NEONATAL TETANUS: RISK FACTORS AND OUTCOME.
Background: Neonatal tetanus (NNT) is one of the childhood's preventable diseases and a leading cause of neonatal death especially in developing countries. This study was done to determine the outcome and factors contributing to the neonatal tetanus.
Materials and Methods: This cross sectional study was conducted at the Sifwat Ghayoor Memorial Government Children Hospital, Peshawar, Pakistan over a period of one year from 1st August 2015 to 31st July 2016. Hundred confirmed cases of neonatal tetanus admitted to the hospital were enrolled in the study using consecutive non probability sampling technique. Study variables were Age in days, weight, area of residence, birth order of child, gender, monthly income, mother's education, family type, H/O antenatal visits, mode of delivery, delivery performed by trained birth attendant, health facility near home, and outcome of the disease.
Results: Seventy four (74%) were male while 26(26%) cases were female. The mean age at admission was 8.34+-3.54 days. Mean weight of the neonates admitted with NNT was 3.28+-0.61 Kg. A great number of deliveries were taken place at home 78(78%), 70(70%) deliveries were conducted without a trained birth attendant, in a great number of cases 75(75%) materials other than antiseptic were applied to the umbilical cord, the umbilical cord was cut with non sterile instrument in 78% cases and 36(36%) patients died out of 100 (95% Confidence Interval 26.43-45.57).
Conclusion: Factors leading to neonatal tetanus are; non immunization of mothers during pregnancy, home delivery, delivery by non skilled birth attendants, application of ghee/surma on umbilical cord and cutting of umbilical cord by unsterilized tools. With proper immunization, antenatal care and hygienic delivery practices, disease can be controlled and mortality can be reduced.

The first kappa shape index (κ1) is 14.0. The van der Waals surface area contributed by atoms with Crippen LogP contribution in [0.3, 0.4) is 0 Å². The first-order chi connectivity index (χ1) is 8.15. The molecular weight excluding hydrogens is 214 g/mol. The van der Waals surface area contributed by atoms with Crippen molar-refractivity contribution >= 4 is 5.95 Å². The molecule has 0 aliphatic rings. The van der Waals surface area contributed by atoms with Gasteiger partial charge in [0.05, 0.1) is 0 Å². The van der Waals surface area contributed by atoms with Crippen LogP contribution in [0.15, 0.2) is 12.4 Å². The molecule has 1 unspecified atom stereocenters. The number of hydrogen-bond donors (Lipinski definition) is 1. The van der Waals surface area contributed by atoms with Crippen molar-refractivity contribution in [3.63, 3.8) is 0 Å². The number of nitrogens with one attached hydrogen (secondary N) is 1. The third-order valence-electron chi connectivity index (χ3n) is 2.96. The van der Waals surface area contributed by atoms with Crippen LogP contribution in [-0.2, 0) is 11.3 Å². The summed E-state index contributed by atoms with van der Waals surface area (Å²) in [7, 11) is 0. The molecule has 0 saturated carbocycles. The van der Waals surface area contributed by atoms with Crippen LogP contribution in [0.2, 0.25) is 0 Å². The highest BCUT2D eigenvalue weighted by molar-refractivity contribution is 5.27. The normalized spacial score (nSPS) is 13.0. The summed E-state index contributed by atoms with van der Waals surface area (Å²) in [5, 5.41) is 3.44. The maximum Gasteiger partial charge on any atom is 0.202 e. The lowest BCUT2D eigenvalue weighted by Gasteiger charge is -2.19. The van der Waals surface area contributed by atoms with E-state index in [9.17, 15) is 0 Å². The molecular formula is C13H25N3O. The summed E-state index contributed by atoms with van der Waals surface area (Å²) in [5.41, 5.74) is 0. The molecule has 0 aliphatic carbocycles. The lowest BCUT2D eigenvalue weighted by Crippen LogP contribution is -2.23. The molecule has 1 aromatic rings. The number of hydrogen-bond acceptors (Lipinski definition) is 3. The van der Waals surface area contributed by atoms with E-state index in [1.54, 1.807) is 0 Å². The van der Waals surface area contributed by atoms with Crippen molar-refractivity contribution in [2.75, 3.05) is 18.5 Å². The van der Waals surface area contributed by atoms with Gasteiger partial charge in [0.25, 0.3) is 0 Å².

KEY WORDS: Neonatal tetanus; cord care; risk factors; Neonate; Tetanus toxoid.
Neonatal tetanus is a highly fatal, vaccine preventable disease resulting in a significant morbidity and mortality among new born in the developing world.1NNT is a bacterial infection that results when the umbilical cord is contaminated with the spores of clostridium tetani due to unhygienic measures taken during the delivery or poor cord care practices soon after the baby is born.2 Globally, NNT accounts for almost 7% of the deaths among children during the first four weeks of their lives.3NNT is a highly underreported disease and a large portion of the cases remain hidden from the recognition as it is estimated that only 5% of cases with NNT are actually reported to the health facilities.4
According WHO estimate about 49000 newborn children died due to NNT during the year 2013, most of them in rural areas of developing countries where majority of the deliveries are conducted at home in the absence of trained birth attendants using unhygienic practices and without aseptic cord care. As of August 2015, there still remain 21 countries around the World that have not yet eliminated the maternal and neonatal tetanus.5,6Pakistan is one of those developing countries that is still struggling to eliminate the neonatal tetanus. Almost all the deaths due to neonatal tetanus occur in low income countries of the world, mostly in Asia and Africa.7
The risk factors for neonatal tetanus are related to prenatal, natal and postnatal factors and include lack of proper antenatal care, lack of maternal immunization with TT, unhygienic delivery and cord care practices.8Application of certain substances like ghee, surma or mustard oil on the umbilical cord, home delivery conducted by unskilled birth attendants and lack of maternal education are identified as important risk factors predisposing the neonate to tetanus infection in the first 28 days of life.9 This study was done to determine the outcome and factors contributing to the neonatal tetanus.
MATERIALS AND METHODS
This cross sectional study was conducted at the Sifwat Ghayoor Memorial Government Children Hospital, Peshawar, Pakistan over a period of one year from 1st August, 2015 to 31st July, 2016. 100 confirmed cases of neonatal tetanus admitted to the hospital were enrolled in the study using consecutive non probability sampling technique.
The diagnosis of neonatal tetanus (NNT) was established on clinical signs and symptoms as per WHO criteria. Any patient presenting with normal ability to suck and cry during first 2 days of life but between 3-28 days of life could not suck normally, became stiff, had trismus (locked jaw/inability to open mouth), provoked/unprovoked seizures and fever was defined as NNT case.